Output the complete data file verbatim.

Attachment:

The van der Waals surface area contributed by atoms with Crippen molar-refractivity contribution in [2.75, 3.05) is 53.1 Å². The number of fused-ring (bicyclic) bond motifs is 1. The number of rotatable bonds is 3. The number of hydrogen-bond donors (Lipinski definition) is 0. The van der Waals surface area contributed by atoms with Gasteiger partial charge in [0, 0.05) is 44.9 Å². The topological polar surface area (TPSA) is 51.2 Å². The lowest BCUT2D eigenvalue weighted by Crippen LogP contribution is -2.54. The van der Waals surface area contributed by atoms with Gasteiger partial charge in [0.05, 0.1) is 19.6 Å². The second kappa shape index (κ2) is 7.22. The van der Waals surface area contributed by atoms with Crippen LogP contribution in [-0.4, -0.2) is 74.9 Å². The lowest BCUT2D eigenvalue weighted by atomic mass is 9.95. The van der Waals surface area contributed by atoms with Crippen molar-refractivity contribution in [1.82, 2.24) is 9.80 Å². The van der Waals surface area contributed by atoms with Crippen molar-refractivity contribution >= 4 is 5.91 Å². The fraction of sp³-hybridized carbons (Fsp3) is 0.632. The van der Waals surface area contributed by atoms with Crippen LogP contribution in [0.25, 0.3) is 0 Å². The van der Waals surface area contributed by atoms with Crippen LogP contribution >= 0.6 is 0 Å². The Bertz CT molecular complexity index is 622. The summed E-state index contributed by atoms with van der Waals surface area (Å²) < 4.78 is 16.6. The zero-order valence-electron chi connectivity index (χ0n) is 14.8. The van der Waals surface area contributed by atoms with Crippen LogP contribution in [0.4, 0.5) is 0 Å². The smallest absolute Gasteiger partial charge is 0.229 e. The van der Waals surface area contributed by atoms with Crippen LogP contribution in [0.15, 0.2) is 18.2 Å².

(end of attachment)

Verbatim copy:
The van der Waals surface area contributed by atoms with Crippen molar-refractivity contribution in [2.75, 3.05) is 53.1 Å². The number of fused-ring (bicyclic) bond motifs is 1. The number of rotatable bonds is 3. The number of hydrogen-bond donors (Lipinski definition) is 0. The van der Waals surface area contributed by atoms with Gasteiger partial charge in [0, 0.05) is 44.9 Å². The topological polar surface area (TPSA) is 51.2 Å². The lowest BCUT2D eigenvalue weighted by Crippen LogP contribution is -2.54. The van der Waals surface area contributed by atoms with Gasteiger partial charge in [0.05, 0.1) is 19.6 Å². The second kappa shape index (κ2) is 7.22. The van der Waals surface area contributed by atoms with Crippen LogP contribution in [-0.4, -0.2) is 74.9 Å². The lowest BCUT2D eigenvalue weighted by atomic mass is 9.95. The van der Waals surface area contributed by atoms with Crippen molar-refractivity contribution in [1.82, 2.24) is 9.80 Å². The van der Waals surface area contributed by atoms with Crippen molar-refractivity contribution >= 4 is 5.91 Å². The fraction of sp³-hybridized carbons (Fsp3) is 0.632. The van der Waals surface area contributed by atoms with Crippen LogP contribution in [0.25, 0.3) is 0 Å². The van der Waals surface area contributed by atoms with Crippen LogP contribution >= 0.6 is 0 Å². The Bertz CT molecular complexity index is 622. The summed E-state index contributed by atoms with van der Waals surface area (Å²) < 4.78 is 16.6. The zero-order valence-electron chi connectivity index (χ0n) is 14.8. The van der Waals surface area contributed by atoms with Crippen LogP contribution in [0.4, 0.5) is 0 Å². The smallest absolute Gasteiger partial charge is 0.229 e. The van der Waals surface area contributed by atoms with Crippen LogP contribution in [0.15, 0.2) is 18.2 Å².